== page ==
Quakers and Climate Change
Quakers and Climate Change
by Susanna Mattingly
Sustainability Communications Officer, FWCC
We hear a lot in the news about how big businesses and governments are responding to climate change (or not as the case may be), but we tend to hear far less about the inspiring work being done by people at the grassroots. However, what we’re doing as individuals and as communities is no different than what happens on a much bigger scale with politicians or oil company executives—it absolutely matters.
Friends World Committee for Consultation (FWCC) is undertaking an ambitious and exciting new project working with Friends around the world to strengthen our environmental commitment and amplify our voice through a positive, global Quaker sustainability movement.
In my role as Sustainability Communications Officer at FWCC, I am working to help yearly meetings around the world take further action on the Pisac Sustainability Minute approved at the World Plenary Meeting in Peru in 2016, which asks yearly meetings to initiate at least two concrete actions on sustainability, involving young adult Friends in key roles.
FWCC is posing a supportive challenge to Quakers to take action so that life on earth will continue. This is a spiritual call as well as a material one, to act not out of fear or through accusation, but with hope and love. We recognize sustainability and care for the earth are integral to our faith and our Quaker testimonies as we strive to live in right relationship with all creation. As a community, we can make a meaningful contribution to stabilizing the climate and building resilience. The fact that I am writing this article is a direct result of the Kabarak Call for Peace and Ecojustice of 2012 and the Pisac Sustainability Minute of 2016 and the hugely significant commitment Quakers globally have made to sustainability and stewardship of the earth.
Small changes make a big difference and every action matters. As it was so beautifully expressed in the Kabarak Call for Peace and Ecojustice: “However few our numbers, we are called to be the salt that flavors and preserves, to be a light in the darkness of greed and destruction.”
We want to build an empowering movement that Friends everywhere can join, and to steer the movement away from the guilt and fear that dominates so much of the climate change agenda. The upsetting facts of climate change often seem to discourage people from talking about it at all. In fact, recent research in the UK has found that two-thirds of people surveyed cannot remember ever having a conversation about it.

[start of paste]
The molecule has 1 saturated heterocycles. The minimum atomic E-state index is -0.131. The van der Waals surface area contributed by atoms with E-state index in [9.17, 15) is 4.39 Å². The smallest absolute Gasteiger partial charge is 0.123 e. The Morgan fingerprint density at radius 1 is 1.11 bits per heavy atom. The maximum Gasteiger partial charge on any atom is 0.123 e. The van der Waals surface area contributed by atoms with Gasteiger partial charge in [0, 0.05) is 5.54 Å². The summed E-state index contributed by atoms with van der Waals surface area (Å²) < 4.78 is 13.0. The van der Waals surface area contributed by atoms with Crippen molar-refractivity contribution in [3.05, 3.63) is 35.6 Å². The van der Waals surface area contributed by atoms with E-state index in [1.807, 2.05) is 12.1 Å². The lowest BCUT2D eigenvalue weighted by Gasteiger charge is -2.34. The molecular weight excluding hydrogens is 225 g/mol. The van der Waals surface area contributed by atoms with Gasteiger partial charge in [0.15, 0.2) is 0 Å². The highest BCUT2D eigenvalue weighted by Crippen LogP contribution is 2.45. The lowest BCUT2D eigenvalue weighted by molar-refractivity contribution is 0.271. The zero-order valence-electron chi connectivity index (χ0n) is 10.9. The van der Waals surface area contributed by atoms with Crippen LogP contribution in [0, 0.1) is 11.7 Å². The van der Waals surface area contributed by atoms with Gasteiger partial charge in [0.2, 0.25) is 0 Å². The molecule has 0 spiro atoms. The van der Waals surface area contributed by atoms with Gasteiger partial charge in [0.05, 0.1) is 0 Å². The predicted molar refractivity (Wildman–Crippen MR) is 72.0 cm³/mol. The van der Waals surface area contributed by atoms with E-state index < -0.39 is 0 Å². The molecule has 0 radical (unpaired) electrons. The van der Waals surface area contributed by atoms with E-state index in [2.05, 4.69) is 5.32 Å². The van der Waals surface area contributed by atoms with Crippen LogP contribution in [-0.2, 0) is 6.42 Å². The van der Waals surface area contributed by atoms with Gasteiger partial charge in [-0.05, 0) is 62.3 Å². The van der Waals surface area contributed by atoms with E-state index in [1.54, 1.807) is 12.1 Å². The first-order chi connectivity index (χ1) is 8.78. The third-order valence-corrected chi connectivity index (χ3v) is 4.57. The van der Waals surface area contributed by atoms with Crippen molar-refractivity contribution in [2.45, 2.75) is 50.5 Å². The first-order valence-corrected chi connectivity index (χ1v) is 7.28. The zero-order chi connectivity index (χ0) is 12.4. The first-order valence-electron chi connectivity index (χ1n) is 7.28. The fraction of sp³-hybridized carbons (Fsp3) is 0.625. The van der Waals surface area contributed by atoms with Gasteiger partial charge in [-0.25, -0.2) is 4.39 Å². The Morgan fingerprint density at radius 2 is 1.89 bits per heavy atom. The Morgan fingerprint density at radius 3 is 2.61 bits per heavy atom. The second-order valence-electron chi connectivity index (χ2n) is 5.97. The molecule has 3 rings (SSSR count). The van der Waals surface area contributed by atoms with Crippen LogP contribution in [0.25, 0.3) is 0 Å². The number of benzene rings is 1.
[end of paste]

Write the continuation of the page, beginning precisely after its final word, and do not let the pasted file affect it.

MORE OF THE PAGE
We are collecting stories that celebrate Quaker witness from Friends worldwide to help inspire others and gather our collective voice. You can find these stories on the FWCC website: fwcc.world/sustainability-resources. If you’re reading this and would be interested in sharing your story, please get in touch.
The Urgency of Now
I attended the COP23 UN climate conference in Bonn, Germany in November 2017. During the conference, I heard deeply moving and powerful stories from Pacific Islanders about the devastating impact that climate change is having on their lives, homes, communities and cultures. Urgent changes are needed, not just for future generations, but for the sake of our common family around the world who are already living with the impacts of climate change today. The majority of Quakers in the world live in the Global South and this is the reality of their daily liv es. But also here in North America, communities are still reeling from the spate of devastating extreme weather events in 2017. We need to stop thinking of this as a future problem.
We have the tools and knowledge we need to take action now. So let’s ask ourselves, what’s next?
There are plenty of things we can all do in our lives to make a difference, from simply telling our stories or engaging a neighbor in a conversation about climate change, to lobbying our representatives or adopting sustainable living habits.
We can support and empower each other to have confident conversations with powerful people about climate change, be it our boss; a spiritual leader; a local or national representative; or the people who run our businesses.
We ask meetings and churches to reflect and ask, without judgement or guilt, what more could we do? The focus should be on doing what we can, not what we can’t, so we must each choose which steps work for us.
Whatever you choose to do, share it with us at the FWCC World Office so that your actions are celebrated and shared to inspire others. Join us in this movement and be the change and the inspiration you want to see in the world!